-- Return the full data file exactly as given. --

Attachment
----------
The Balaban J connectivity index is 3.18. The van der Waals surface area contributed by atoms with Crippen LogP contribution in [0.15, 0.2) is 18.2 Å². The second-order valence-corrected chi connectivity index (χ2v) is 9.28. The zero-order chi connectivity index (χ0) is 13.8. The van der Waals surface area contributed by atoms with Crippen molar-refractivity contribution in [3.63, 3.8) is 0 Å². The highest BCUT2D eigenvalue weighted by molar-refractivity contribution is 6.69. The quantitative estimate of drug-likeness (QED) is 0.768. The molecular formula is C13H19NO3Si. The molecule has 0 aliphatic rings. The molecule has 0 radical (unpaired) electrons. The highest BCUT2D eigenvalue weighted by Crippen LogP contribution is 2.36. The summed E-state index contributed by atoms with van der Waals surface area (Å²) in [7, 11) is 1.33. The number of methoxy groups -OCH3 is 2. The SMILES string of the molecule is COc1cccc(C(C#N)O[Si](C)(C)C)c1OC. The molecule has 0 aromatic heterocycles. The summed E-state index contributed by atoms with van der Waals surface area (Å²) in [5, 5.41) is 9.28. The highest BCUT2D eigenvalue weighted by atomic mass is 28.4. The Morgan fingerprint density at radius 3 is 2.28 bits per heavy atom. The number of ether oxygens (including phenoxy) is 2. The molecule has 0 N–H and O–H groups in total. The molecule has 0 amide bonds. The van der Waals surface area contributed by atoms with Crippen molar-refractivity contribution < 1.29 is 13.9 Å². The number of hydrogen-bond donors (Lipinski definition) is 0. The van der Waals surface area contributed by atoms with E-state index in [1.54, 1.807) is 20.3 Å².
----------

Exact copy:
The Balaban J connectivity index is 3.18. The van der Waals surface area contributed by atoms with Crippen LogP contribution in [0.15, 0.2) is 18.2 Å². The second-order valence-corrected chi connectivity index (χ2v) is 9.28. The zero-order chi connectivity index (χ0) is 13.8. The van der Waals surface area contributed by atoms with Crippen molar-refractivity contribution in [3.63, 3.8) is 0 Å². The highest BCUT2D eigenvalue weighted by molar-refractivity contribution is 6.69. The quantitative estimate of drug-likeness (QED) is 0.768. The molecular formula is C13H19NO3Si. The molecule has 0 aliphatic rings. The molecule has 0 radical (unpaired) electrons. The highest BCUT2D eigenvalue weighted by Crippen LogP contribution is 2.36. The summed E-state index contributed by atoms with van der Waals surface area (Å²) in [7, 11) is 1.33. The number of methoxy groups -OCH3 is 2. The SMILES string of the molecule is COc1cccc(C(C#N)O[Si](C)(C)C)c1OC. The molecule has 0 aromatic heterocycles. The summed E-state index contributed by atoms with van der Waals surface area (Å²) in [5, 5.41) is 9.28. The highest BCUT2D eigenvalue weighted by atomic mass is 28.4. The Morgan fingerprint density at radius 3 is 2.28 bits per heavy atom. The number of ether oxygens (including phenoxy) is 2. The molecule has 0 N–H and O–H groups in total. The molecule has 0 amide bonds. The van der Waals surface area contributed by atoms with Crippen molar-refractivity contribution < 1.29 is 13.9 Å². The number of hydrogen-bond donors (Lipinski definition) is 0. The van der Waals surface area contributed by atoms with E-state index in [1.54, 1.807) is 20.3 Å².